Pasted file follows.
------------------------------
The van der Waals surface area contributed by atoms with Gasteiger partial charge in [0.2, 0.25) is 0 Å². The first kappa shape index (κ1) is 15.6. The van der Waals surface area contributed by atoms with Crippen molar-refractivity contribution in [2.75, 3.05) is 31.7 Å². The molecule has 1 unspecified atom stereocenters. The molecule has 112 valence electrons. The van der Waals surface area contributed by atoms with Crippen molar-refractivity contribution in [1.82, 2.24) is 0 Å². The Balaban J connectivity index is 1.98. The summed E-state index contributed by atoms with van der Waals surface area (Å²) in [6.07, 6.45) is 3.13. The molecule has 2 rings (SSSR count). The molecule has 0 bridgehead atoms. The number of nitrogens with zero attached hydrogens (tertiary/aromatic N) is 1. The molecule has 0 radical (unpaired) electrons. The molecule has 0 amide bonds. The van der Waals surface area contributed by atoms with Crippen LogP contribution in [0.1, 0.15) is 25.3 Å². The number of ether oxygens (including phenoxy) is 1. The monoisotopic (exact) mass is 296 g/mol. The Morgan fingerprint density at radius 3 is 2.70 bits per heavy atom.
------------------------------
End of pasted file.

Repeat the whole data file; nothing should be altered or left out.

The van der Waals surface area contributed by atoms with Gasteiger partial charge in [0.2, 0.25) is 0 Å². The first kappa shape index (κ1) is 15.6. The van der Waals surface area contributed by atoms with Crippen molar-refractivity contribution in [2.75, 3.05) is 31.7 Å². The molecule has 1 unspecified atom stereocenters. The molecule has 112 valence electrons. The van der Waals surface area contributed by atoms with Crippen molar-refractivity contribution in [1.82, 2.24) is 0 Å². The Balaban J connectivity index is 1.98. The summed E-state index contributed by atoms with van der Waals surface area (Å²) in [6.07, 6.45) is 3.13. The molecule has 2 rings (SSSR count). The molecule has 0 bridgehead atoms. The number of nitrogens with zero attached hydrogens (tertiary/aromatic N) is 1. The molecule has 0 radical (unpaired) electrons. The molecule has 0 amide bonds. The van der Waals surface area contributed by atoms with Crippen LogP contribution in [0.1, 0.15) is 25.3 Å². The number of ether oxygens (including phenoxy) is 1. The monoisotopic (exact) mass is 296 g/mol. The Morgan fingerprint density at radius 3 is 2.70 bits per heavy atom.